The India to Pakistan (Atari/Wagah) border crossing between Lahore and Amritsar is open. However, in Pakistan, the border areas with Afghanistan, Iran and India as well as the Pakistani-administered part of Kashmir are only accessible with official permission or not at all. There is also an urgent warning against entry from Iran because of the risk of kidnapping in the border area. When traveling overland from Europe, it is also essential to find out about border traffic, visa regulations and the current political situation of all countries along the way before you leave. Tolls: Motorways are subject to tolls in Pakistan. The fees are to be paid at the toll booths. Documents:
Arrival by train
There is currently no cross-border rail traffic.
Arrival by ship
The main port is Karachi (Keamari). Currently there are no passenger ships to Pakistan.
Traveling by plane
Pakistan International Airlines (PK), Serene Air (ER) and Airblue (PA) operate domestic flights; among other things, they connect Karachi with Lahore, Rawalpindi and Islamabad several times a day.
Traveling by car/bus
The road network in Pakistan has a total length of approximately 264,000 km. The longest stretch of motorway (892 km) connects Ratodero to Gwadar; another highway runs from Lahore to Islamabad. Federal roads connect all parts of the country and the most important cities. The busiest national road is the N5, which runs from Islamabad to Lahore and Karachi, among other places. Toll: Motorways are subject to tolls. The fees are to be paid at toll stations.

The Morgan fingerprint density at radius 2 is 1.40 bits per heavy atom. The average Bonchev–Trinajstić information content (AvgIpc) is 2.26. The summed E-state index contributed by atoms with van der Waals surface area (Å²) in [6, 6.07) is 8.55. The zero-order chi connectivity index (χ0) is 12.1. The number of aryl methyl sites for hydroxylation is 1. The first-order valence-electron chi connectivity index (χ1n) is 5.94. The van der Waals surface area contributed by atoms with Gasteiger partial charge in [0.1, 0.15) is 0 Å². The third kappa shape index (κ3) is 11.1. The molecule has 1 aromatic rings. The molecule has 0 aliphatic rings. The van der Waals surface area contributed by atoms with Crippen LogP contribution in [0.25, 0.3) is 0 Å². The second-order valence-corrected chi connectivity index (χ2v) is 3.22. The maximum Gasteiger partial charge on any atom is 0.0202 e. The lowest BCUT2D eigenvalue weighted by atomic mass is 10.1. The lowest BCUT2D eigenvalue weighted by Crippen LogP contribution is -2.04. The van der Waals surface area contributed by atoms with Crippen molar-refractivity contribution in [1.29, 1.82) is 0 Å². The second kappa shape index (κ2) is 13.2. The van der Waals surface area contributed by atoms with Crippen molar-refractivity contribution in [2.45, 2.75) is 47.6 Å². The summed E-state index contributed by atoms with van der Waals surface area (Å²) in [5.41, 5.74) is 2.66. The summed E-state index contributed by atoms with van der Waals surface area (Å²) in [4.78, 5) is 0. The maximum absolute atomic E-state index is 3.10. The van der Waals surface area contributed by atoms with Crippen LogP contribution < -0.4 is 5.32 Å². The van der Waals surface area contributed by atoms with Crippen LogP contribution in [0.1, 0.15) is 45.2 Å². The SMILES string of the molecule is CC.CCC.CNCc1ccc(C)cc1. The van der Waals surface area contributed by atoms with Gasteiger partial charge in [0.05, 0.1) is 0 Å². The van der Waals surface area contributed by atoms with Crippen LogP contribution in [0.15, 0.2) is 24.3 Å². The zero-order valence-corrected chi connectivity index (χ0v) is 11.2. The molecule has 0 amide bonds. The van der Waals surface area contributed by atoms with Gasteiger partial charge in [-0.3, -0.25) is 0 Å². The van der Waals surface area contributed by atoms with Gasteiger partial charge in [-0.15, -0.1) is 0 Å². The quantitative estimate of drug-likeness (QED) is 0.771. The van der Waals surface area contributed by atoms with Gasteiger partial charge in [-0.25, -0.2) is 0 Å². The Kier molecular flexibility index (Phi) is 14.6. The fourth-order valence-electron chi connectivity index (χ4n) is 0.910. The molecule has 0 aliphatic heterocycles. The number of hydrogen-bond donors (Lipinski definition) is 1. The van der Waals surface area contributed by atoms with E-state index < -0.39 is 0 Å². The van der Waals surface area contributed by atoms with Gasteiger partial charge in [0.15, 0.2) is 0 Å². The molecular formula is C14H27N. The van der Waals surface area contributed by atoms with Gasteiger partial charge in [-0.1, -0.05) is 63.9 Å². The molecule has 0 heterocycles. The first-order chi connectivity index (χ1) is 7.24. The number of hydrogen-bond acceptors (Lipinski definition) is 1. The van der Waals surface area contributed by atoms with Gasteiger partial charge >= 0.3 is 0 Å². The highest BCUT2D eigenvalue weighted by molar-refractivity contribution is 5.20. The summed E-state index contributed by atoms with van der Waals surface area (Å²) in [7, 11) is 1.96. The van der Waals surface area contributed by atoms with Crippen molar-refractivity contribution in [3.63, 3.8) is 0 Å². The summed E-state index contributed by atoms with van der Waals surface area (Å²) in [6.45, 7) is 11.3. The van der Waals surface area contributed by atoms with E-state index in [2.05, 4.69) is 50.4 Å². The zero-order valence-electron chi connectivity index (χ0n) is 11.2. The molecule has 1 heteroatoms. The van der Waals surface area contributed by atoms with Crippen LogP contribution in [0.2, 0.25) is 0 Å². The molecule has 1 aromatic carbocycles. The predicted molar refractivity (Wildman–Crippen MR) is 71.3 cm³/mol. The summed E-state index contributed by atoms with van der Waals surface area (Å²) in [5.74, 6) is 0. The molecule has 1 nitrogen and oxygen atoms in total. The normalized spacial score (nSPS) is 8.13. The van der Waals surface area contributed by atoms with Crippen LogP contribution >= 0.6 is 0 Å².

Right-hand traffic/left-hand traffic
Condition of the roads
About 70% of the roads are paved. Secondary roads are mostly equipped with a gravel surface.
The country’s highways are marked with white writing on green plates and the letter M and a number; Federal roads with white writing on blue plates and the letter N, some also with the letters S or E and a number.
Rental car companies can be found in most major cities and at the airports of Karachi, Lahore and Islamabad, among others. Hotels often arrange rental cars as well. Drivers must be at least 18 years old.
In the larger cities, taxis are readily available. The fare should be agreed in advance. Uber and Careem vehicles can be rented online via app; they are often cheaper than traditional taxis and have fixed rates.